Question: How fast is too fast to progress with training? I've been
active my entire life, participated in many sports, and had more
injuries than I can remember (plantar fasciitis, rotator cuff shoulder
surgery, multiple tendinitis (or tenyosivitis (sp?)) injuries, torn MCL,
MANY overuse injuries, etc., etc.). In recent years, I've started to
really learn how to handle these things, so I can stay active (I'm an
ibuprofen addict, among other things). Currently, I can participate in
Muay Thai Kickboxing, weightlifting, and mountain biking, essentially
without limitation. However, it is running that always seems to get me.
I just can't get over the eight mile range without running into some
form of injury.
The last one was in the form of an irritation just above and lateral to
the kneecap on my left leg. My ITB is flexible, and the pain seems too
high for it to be the cause. This one came on suddenly during a 9 mile
run (my max. mileage was about 14 at the time), and I haven't been able
to build up since.
Anyway, for about the past three years, I've been in a cycle of running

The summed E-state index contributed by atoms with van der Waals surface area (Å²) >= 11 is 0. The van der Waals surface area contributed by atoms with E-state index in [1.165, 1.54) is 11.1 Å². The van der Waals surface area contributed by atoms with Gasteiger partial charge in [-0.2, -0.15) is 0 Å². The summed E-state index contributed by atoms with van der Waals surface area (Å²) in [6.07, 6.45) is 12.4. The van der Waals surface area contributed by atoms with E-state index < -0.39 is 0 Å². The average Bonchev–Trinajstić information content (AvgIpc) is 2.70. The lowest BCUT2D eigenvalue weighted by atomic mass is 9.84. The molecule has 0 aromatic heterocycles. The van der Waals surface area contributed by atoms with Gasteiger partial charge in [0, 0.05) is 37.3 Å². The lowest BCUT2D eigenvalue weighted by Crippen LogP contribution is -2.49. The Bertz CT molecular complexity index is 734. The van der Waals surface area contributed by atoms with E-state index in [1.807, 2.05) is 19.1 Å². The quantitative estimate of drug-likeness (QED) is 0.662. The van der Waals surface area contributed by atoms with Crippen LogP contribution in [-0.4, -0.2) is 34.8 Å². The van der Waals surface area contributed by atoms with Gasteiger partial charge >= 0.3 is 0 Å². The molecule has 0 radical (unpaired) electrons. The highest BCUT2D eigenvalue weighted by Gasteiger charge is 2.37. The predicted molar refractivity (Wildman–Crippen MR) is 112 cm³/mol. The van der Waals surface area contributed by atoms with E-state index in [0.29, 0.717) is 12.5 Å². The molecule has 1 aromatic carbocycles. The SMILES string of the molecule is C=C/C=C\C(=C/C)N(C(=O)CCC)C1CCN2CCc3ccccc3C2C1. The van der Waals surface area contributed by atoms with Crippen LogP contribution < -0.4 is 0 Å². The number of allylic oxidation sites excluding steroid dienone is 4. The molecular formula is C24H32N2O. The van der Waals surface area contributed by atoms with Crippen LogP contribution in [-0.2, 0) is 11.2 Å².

where I'll work hard and carefully to get my mileage up to about 10
miles (~8 min. miles) or more, and then injure something, which puts me
out of commission for long enough that I have to start over (I've always
been a slow healer). Perhaps I'm increasing mileage too fast, or not
carefully enough? I'm really frustrated because long distance running
is one of the most enjoyable things for me, and I'd really like to be
able to get to marathon distances, but my body just never f$#^&*g
All the magazines I've read, etc., nobody wants to give any specific
numbers on what is a reasonable program - how about if I phrase it this
way: at what rate do most people increase their mileage?
Thanks. Great site, by the way.
Paul - this is an interesting question. Naturally the answer is that it depends. While this is not of much use to you on the surface, in truth, you have to take your history into consideration, and respect your limits. I woiuld venture to suggest that the knee trouble you are having is biomechanical in nature, and would respond to orthotics. Perhaps the other injuries you describe are too, (plantar fasciitis and the groin injury for example).
My suggstion is that rather than increase your mileage, you increase the intensity of your training first. Try introducing several variables into your training - speed, stride length, hills, track work, acceleration/deceleration, etc.
After a while (about 8 weeks) you will find that you can add mileage. When you do, add a little at a time - (half a mile every other week) - if you proceed on a gradient like this, it will be easier to add mileage over time.